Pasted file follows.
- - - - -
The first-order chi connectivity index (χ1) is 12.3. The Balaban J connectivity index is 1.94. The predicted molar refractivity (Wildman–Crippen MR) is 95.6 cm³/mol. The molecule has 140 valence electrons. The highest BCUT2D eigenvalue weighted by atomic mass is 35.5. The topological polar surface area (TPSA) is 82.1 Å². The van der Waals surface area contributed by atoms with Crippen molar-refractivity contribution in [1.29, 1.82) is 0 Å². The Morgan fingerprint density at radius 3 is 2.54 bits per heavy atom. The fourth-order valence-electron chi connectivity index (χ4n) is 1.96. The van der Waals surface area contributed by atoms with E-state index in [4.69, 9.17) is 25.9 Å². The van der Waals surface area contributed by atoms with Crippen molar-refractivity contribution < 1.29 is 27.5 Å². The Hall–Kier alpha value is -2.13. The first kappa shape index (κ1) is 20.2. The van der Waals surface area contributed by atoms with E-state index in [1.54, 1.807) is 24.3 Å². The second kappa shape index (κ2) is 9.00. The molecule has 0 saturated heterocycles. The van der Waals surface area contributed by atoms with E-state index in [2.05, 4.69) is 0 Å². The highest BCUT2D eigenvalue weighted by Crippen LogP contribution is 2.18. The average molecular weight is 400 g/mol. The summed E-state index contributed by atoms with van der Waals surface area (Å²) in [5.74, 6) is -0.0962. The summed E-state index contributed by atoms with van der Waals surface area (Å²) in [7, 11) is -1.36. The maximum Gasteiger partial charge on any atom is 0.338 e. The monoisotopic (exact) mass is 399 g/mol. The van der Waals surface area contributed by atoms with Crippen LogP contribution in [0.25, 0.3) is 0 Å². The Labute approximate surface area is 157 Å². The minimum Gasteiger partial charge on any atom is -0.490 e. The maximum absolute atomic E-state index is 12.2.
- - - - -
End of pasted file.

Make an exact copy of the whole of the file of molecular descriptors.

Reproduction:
The first-order chi connectivity index (χ1) is 12.3. The Balaban J connectivity index is 1.94. The predicted molar refractivity (Wildman–Crippen MR) is 95.6 cm³/mol. The molecule has 140 valence electrons. The highest BCUT2D eigenvalue weighted by atomic mass is 35.5. The topological polar surface area (TPSA) is 82.1 Å². The van der Waals surface area contributed by atoms with Crippen molar-refractivity contribution in [1.29, 1.82) is 0 Å². The Morgan fingerprint density at radius 3 is 2.54 bits per heavy atom. The fourth-order valence-electron chi connectivity index (χ4n) is 1.96. The van der Waals surface area contributed by atoms with E-state index in [4.69, 9.17) is 25.9 Å². The van der Waals surface area contributed by atoms with Crippen molar-refractivity contribution < 1.29 is 27.5 Å². The Hall–Kier alpha value is -2.13. The first kappa shape index (κ1) is 20.2. The van der Waals surface area contributed by atoms with E-state index in [1.54, 1.807) is 24.3 Å². The second kappa shape index (κ2) is 9.00. The molecule has 0 saturated heterocycles. The van der Waals surface area contributed by atoms with E-state index in [2.05, 4.69) is 0 Å². The highest BCUT2D eigenvalue weighted by Crippen LogP contribution is 2.18. The average molecular weight is 400 g/mol. The summed E-state index contributed by atoms with van der Waals surface area (Å²) in [5.74, 6) is -0.0962. The summed E-state index contributed by atoms with van der Waals surface area (Å²) in [7, 11) is -1.36. The maximum Gasteiger partial charge on any atom is 0.338 e. The monoisotopic (exact) mass is 399 g/mol. The van der Waals surface area contributed by atoms with Crippen LogP contribution in [0.25, 0.3) is 0 Å². The Labute approximate surface area is 157 Å². The minimum Gasteiger partial charge on any atom is -0.490 e. The maximum absolute atomic E-state index is 12.2.